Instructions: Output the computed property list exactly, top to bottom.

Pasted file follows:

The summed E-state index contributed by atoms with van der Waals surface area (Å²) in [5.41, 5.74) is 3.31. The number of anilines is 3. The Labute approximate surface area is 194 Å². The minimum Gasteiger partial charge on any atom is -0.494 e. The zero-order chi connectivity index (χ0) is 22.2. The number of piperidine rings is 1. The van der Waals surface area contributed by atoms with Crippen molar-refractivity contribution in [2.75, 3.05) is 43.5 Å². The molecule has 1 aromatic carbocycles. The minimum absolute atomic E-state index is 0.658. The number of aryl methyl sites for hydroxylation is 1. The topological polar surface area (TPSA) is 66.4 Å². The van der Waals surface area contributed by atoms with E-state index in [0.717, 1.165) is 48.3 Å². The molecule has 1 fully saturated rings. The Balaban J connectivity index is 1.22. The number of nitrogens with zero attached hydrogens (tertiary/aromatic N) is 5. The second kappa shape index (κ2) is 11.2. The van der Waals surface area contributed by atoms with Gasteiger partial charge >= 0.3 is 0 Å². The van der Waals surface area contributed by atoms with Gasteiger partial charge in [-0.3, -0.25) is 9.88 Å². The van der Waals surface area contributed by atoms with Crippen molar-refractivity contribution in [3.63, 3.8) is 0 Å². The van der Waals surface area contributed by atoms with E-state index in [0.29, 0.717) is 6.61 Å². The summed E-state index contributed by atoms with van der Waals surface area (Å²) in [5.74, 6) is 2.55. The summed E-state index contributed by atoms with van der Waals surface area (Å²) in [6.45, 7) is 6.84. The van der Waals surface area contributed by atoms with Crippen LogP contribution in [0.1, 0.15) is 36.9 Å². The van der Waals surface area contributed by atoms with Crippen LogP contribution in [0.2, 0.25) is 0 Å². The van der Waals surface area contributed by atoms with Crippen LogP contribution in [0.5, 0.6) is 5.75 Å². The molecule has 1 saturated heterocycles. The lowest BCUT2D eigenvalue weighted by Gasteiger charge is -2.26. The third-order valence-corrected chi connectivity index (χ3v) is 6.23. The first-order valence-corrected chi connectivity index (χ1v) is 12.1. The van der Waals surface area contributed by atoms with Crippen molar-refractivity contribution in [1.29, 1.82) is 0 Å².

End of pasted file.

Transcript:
The summed E-state index contributed by atoms with van der Waals surface area (Å²) in [5.41, 5.74) is 3.31. The number of anilines is 3. The Labute approximate surface area is 194 Å². The minimum Gasteiger partial charge on any atom is -0.494 e. The zero-order chi connectivity index (χ0) is 22.2. The number of piperidine rings is 1. The van der Waals surface area contributed by atoms with Crippen molar-refractivity contribution in [2.75, 3.05) is 43.5 Å². The molecule has 1 aromatic carbocycles. The minimum absolute atomic E-state index is 0.658. The number of aryl methyl sites for hydroxylation is 1. The topological polar surface area (TPSA) is 66.4 Å². The van der Waals surface area contributed by atoms with E-state index in [0.717, 1.165) is 48.3 Å². The molecule has 1 fully saturated rings. The Balaban J connectivity index is 1.22. The number of nitrogens with zero attached hydrogens (tertiary/aromatic N) is 5. The second kappa shape index (κ2) is 11.2. The van der Waals surface area contributed by atoms with Gasteiger partial charge >= 0.3 is 0 Å². The van der Waals surface area contributed by atoms with Gasteiger partial charge in [-0.3, -0.25) is 9.88 Å². The van der Waals surface area contributed by atoms with Crippen molar-refractivity contribution in [3.63, 3.8) is 0 Å². The van der Waals surface area contributed by atoms with E-state index in [0.29, 0.717) is 6.61 Å². The summed E-state index contributed by atoms with van der Waals surface area (Å²) in [5.74, 6) is 2.55. The summed E-state index contributed by atoms with van der Waals surface area (Å²) in [6.45, 7) is 6.84. The van der Waals surface area contributed by atoms with Crippen LogP contribution in [0.1, 0.15) is 36.9 Å². The van der Waals surface area contributed by atoms with Crippen LogP contribution in [0.2, 0.25) is 0 Å². The van der Waals surface area contributed by atoms with Crippen LogP contribution in [0.5, 0.6) is 5.75 Å². The molecule has 1 saturated heterocycles. The lowest BCUT2D eigenvalue weighted by Gasteiger charge is -2.26. The third-order valence-corrected chi connectivity index (χ3v) is 6.23. The first-order valence-corrected chi connectivity index (χ1v) is 12.1. The van der Waals surface area contributed by atoms with Crippen molar-refractivity contribution in [1.29, 1.82) is 0 Å².